Economic Update 2-11-2019
- Economic releases were again light, as the impact of the government shutdown has altered schedules for now-stale data, but the week did see a weaker, but still strong, result for ISM non-manufacturing, a trade balance that moved further into deficit than expected, and jobless claims continued to indicate strength in labor markets.
- U.S. equity markets were flattish on the week as earlier optimism again tapered off due to skepticism about a U.S.-China trade agreement, although foreign stocks fared worse due to a stronger dollar. Bonds performed decently on the back of lower interest rates. Commodities declined on the week, driven by lower prices for crude oil and natural gas.
U.S. stocks were flat on net as early gains tempered later in the week, as White House economic advisor Larry Kudlow noted that a ‘pretty sizable distance’ remains between the U.S. and China from a trade deal standpoint, and it appeared the U.S. administration would not be meeting with the Chinese prior to the initial March 1 deadline, when the 25% tariff level is slated to go into effect.
By sector, utilities, information technology and industrials all gained over a percent, while energy and materials ended the week in the week in the negative, in keeping with lower commodity prices. Real estate gained as well, fueled by lower interest rates and discounted valuations noted in several sectors.
Foreign stocks underperformed, ending with negative returns, largely as the result of a stronger dollar. For the first time in a few weeks, developed markets outperformed emerging in local terms, although on a USD-adjusted basis, results were similar. Trade concerns continued to dominate, as did the EU releasing their lowered forecast of growth, from 1.9% to 1.3% for 2019, including that in key nation Germany from 1.8% to 1.1%. The Bank of England did the same, lowering expectations for growth a half-percent to 1.2%, while keeping rates steady in the midst of ongoing uncertainty over the Brexit process. The Chinese stock market was closed for their Spring Festival celebration, while Brazilian stocks led emerging markets downward as negativity continued following the recent mining and dam failure disaster.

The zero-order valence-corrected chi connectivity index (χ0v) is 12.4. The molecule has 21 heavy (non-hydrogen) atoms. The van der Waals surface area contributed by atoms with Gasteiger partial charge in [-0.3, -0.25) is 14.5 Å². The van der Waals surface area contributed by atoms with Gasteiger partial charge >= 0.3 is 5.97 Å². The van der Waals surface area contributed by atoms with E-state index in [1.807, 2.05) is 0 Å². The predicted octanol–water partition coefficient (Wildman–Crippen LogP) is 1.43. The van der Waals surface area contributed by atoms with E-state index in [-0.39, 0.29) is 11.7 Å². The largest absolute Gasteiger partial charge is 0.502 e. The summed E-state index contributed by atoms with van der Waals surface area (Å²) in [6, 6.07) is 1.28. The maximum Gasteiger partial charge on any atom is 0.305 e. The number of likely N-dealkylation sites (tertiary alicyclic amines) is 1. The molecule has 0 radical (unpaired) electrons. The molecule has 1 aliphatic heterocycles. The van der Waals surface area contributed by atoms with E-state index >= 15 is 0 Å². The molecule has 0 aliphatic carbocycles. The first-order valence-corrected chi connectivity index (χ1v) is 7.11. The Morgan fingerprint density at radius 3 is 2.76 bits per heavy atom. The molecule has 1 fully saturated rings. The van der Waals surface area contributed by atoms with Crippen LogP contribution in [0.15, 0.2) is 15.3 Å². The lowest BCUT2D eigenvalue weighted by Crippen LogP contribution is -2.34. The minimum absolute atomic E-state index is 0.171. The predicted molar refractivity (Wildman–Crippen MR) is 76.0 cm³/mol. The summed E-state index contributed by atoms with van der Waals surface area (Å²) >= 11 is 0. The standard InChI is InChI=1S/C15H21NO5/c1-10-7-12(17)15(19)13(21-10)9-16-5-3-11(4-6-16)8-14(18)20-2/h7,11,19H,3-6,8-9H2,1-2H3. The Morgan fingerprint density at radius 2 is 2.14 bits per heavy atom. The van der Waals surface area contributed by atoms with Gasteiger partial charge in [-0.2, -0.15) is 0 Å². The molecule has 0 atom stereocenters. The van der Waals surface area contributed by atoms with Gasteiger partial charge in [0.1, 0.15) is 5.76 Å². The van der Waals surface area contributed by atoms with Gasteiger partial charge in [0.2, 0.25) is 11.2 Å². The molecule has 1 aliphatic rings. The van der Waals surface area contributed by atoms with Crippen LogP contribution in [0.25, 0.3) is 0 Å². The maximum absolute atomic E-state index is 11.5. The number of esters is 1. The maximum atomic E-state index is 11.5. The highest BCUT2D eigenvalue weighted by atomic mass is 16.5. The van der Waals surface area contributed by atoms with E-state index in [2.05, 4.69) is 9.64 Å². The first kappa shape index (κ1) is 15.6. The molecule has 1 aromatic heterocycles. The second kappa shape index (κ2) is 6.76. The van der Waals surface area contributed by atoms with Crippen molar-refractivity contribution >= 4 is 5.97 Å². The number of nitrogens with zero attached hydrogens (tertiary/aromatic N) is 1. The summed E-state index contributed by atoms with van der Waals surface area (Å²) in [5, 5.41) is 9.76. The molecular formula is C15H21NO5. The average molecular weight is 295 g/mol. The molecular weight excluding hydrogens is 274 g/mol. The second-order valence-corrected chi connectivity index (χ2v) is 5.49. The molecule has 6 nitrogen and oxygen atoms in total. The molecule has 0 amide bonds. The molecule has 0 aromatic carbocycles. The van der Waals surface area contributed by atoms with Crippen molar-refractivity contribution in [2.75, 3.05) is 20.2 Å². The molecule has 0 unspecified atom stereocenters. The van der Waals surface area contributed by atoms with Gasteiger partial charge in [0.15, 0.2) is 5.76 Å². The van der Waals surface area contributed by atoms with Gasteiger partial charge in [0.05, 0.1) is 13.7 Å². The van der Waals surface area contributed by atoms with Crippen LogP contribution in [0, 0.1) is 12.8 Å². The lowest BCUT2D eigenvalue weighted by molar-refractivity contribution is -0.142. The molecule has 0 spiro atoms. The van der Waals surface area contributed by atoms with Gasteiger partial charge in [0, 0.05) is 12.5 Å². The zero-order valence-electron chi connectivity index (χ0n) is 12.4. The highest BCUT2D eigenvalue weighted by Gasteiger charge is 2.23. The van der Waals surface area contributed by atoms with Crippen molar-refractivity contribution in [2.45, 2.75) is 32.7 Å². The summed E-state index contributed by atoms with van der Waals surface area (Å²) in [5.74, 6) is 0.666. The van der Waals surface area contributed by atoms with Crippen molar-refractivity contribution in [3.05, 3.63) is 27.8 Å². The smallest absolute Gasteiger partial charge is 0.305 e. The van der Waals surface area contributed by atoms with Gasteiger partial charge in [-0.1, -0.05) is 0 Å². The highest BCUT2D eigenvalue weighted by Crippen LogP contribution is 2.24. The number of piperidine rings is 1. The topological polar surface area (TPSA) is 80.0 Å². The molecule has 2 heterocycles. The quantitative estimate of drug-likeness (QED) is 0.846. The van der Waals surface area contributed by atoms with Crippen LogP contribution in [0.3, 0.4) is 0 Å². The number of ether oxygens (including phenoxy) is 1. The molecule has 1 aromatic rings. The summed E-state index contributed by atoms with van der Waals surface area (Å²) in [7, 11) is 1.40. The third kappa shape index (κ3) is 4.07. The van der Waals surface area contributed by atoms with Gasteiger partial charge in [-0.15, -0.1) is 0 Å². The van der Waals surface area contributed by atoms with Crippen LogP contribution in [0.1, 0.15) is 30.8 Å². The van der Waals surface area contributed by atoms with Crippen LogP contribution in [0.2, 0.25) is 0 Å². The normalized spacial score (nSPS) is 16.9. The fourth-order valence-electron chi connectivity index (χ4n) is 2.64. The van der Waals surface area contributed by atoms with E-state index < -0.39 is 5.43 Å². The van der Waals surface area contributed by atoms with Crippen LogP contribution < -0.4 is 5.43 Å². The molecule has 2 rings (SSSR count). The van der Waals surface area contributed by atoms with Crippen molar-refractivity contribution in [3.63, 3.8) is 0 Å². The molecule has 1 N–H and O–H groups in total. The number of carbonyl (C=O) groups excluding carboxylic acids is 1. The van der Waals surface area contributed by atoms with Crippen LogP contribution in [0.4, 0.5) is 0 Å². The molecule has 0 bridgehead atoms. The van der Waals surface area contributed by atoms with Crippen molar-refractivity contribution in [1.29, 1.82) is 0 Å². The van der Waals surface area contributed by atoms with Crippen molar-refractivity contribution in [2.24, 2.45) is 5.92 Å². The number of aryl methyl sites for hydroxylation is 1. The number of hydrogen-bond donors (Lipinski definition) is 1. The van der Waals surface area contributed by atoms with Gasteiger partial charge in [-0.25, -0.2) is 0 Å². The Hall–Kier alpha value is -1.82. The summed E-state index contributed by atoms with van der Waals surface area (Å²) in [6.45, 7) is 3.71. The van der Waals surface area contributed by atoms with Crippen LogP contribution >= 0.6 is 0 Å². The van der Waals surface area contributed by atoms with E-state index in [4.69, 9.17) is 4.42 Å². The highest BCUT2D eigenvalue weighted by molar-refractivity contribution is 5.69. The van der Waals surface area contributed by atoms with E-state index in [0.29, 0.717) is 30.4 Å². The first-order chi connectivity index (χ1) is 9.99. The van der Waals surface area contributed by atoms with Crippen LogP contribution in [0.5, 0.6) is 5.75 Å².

U.S. bonds fared well as interest rates ticked down again during the week. Investment-grade credit outperformed governments slightly, although long-duration (20+ year) treasuries performed best, by gaining over a percent. Flattish returns in local currency for both developed and emerging markets were turned negative after accounting for a sharply stronger dollar.
Commodities overall fell for the week by over a percent, with all groups in the negative. Minor losses in precious and industrial metals were coupled with more dramatic losses in the energy patch—crude oil and natural gas. The price of crude oil fell by nearly -5% on the week to just below $53/barrel, as reports/concerns of slowing demand in keeping with weaker global economic growth were further exacerbated by higher supplies.
|Period ending 2/8/2019||1 Week (%)||YTD (%)|
|BBgBarc U.S. Aggregate||0.38||1.20|
|U.S. Treasury Yields||3 Mo.||2 Yr.||5 Yr.||10 Yr.||30 Yr.|
Sources: LSA Portfolio Analytics, American Association for Individual Investors (AAII), Associated Press, Barclays Capital, Bloomberg, Deutsche Bank, FactSet, Financial Times, Goldman Sachs, JPMorgan Asset Management, Kiplinger’s, Marketfield Asset Management, Minyanville, Morgan Stanley, MSCI, Morningstar, Northern Trust, Oppenheimer Funds, Payden & Rygel, PIMCO, Rafferty Capital Markets, LLC, Schroder’s, Standard & Poor’s, The Conference Board, Thomson Reuters, U.S. Bureau of Economic Analysis, U.S. Federal Reserve, Wells Capital Management, Yahoo!, Zacks Investment Research. Index performance is shown as total return, which includes dividends, with the exception of MSCI-EM, which is quoted as price return/excluding dividends. Performance for the MSCI-EAFE and MSCI-EM indexes is quoted in U.S. Dollar investor terms.
The information above has been obtained from sources considered reliable, but no representation is made as to its completeness, accuracy or timeliness. All information and opinions expressed are subject to change without notice. Information provided in this report is not intended to be, and should not be construed as, investment, legal or tax advice; and does not constitute an offer, or a solicitation of any offer, to buy or sell any security, investment or other product.